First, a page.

12 November 2007 - 6:29pm | by Sarah Washburn

When I visited Plumas County Library, I had an opportunity to sit down with the staff and learn how they keep their public computers running. Everyone had different ideas to share, and one idea in particular has stayed with me.

9 November 2007 - 12:17pm | by Guest

If your technology plan could use updating, or you haven't gotten around to developing a plan yet, you can do so with a cohort of colleagues, under the guidance of library tech guru Lori Ayre. InfoPeople is offering a 4-week online course , beginning Tuesday, Nov. 13. Included in the topics covered are:

• Planning for upgrades, maintenance, and support
• Expressing service goals in terms of user experience
• How to estimate costs of equipment and services

8 November 2007 - 11:04am | by Sarah Washburn

I've been thinking a lot about time. And when I think about time, I hear Mick Jagger singing in my head, "tiiiiiime is on our side..."
But how does Mick's promise work in libraries? Finding time to complete daily tasks, help patrons, react to the myriad of unscheduled issues tossed your way, and then, keep up with technology? Really? Are you sure time is on your side?
Lately, a few people have shared their views on this topic, and all are connected by their desire to learn, and their creative solutions. Read on...

7 November 2007 - 10:24am | by Sarah Washburn

If you don't have one, get one here! Once you've downloaded what you need--or the whole thing--take a picture of yourself with your new Cookbook, and join the MaintainIT Cookbook Flickr group!

It's easy, fun, and, well, FUN! Check out photos of libraries and contributors to the project, and please join in.

6 November 2007 - 10:45am | by Sarah Washburn

I bet you didn't know that for the past 5 years, TechSoup has inaugurated November as Stop Spam Today month!

What can you do to reduce the amount of junk you receive in your in box, or even--as I just learned from the TechSoup blog--your MP3 player?

1 November 2007 - 5:08pm | by Sarah Washburn

A colleague sent me this link about a 'library's clever answer to network filtering,' and what's more interesting to me, is not so much the sign, but the comments to the post, below it.

Commenters debate computers in public libraries, filtering, even how much "actual research" is going on at libraries. Those of us ardent supporters and users of libraries have plenty of opinions on these topics, but isn't it interesting to hear them aired in such an open and public forum? Check it out!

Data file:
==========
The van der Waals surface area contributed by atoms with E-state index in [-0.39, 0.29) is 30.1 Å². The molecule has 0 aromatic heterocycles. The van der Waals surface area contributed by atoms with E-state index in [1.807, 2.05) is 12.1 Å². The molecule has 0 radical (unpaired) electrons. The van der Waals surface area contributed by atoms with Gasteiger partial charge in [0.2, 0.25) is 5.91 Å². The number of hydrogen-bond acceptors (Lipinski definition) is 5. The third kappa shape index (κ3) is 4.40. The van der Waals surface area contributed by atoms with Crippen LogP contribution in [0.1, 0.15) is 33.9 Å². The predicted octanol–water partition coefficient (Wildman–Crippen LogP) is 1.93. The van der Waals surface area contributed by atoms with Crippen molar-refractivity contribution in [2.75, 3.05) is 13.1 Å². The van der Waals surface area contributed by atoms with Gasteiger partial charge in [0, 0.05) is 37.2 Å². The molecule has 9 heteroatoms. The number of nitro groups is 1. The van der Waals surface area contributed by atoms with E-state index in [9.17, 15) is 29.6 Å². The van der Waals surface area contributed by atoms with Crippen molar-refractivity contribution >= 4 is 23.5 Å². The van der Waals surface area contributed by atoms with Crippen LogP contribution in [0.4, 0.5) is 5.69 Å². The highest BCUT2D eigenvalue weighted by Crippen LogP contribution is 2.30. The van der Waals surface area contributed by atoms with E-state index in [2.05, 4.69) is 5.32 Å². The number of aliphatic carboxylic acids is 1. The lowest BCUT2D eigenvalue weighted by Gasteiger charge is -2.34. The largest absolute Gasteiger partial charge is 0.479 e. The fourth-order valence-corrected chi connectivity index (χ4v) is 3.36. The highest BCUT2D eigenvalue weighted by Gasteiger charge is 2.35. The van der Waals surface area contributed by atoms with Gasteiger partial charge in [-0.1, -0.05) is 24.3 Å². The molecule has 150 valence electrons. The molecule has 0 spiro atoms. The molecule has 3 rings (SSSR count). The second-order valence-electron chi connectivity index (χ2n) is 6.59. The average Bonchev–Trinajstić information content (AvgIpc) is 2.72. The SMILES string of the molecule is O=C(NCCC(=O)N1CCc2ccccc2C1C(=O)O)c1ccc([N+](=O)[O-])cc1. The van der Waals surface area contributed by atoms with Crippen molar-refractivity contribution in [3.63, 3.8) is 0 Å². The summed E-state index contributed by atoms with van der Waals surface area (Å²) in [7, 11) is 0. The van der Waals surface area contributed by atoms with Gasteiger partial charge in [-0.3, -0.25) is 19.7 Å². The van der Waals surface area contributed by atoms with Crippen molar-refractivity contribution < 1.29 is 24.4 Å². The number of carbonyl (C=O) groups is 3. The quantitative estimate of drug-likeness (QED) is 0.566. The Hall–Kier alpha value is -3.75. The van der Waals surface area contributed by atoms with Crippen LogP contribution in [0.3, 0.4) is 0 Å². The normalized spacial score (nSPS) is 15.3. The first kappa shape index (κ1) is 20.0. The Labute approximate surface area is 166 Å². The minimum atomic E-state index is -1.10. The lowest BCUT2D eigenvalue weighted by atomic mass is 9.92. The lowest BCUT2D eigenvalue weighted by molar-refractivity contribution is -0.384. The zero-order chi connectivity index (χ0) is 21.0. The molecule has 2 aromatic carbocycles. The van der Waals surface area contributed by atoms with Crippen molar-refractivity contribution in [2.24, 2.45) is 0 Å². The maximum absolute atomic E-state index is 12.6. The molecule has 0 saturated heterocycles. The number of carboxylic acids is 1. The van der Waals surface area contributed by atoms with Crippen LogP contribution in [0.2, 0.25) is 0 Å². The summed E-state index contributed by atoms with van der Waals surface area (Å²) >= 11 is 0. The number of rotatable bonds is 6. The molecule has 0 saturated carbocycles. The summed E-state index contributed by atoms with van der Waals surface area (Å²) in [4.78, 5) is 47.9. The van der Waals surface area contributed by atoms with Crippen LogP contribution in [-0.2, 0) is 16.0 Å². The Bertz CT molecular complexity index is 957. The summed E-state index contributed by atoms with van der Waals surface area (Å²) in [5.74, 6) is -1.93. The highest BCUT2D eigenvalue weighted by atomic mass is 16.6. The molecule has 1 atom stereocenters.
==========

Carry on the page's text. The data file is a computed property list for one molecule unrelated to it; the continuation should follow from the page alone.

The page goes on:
31 October 2007 - 9:27am | by Louise Alcorn

In the spirit of this spooky season, I wanted to address some Wireless Horror Stories – potential issues and problems with wireless. Remarkably, I’ve had a hard time finding stories of real horror. Especially in the last few years, during which time wireless has become more prevalent and therefore implements more smoothly. The usual response from libraries has been “the wireless project went just fine." So much for horror...

22 October 2007 - 2:10pm | by Louise Alcorn

Use this "Quick Look" checklist to make sure you’re covering your bases when it comes to crafting a wireless policy for your library. For more information on wireless policies, check out an earlier post on the topic.

16 October 2007 - 12:09pm | by Sarah Washburn

If you answered yes--even with a bit of unease and hesitation--read on, this webinar is for you.

Stephanie Gerding, a talented author, trainer, and librarian, will be sharing her immense knowledge of training techniques with those who didn't expect to have training listed on their job description (or for those who want to learn more!).

Never fear, Stephanie is here!

15 October 2007 - 4:20pm | by Guest

Using a theme can make technology training more compelling and downright fun!!

In March 2007, the Tuolumne County library in Sonora, CA held a wildly successful "Techknow Rodeo" that introduced the community of 5,000 to the many electronic resources available through the library, and set the stage for future training sessions

"We wanted to make it a fun environment and take away any intimidation," said library director Connie Corcoran.

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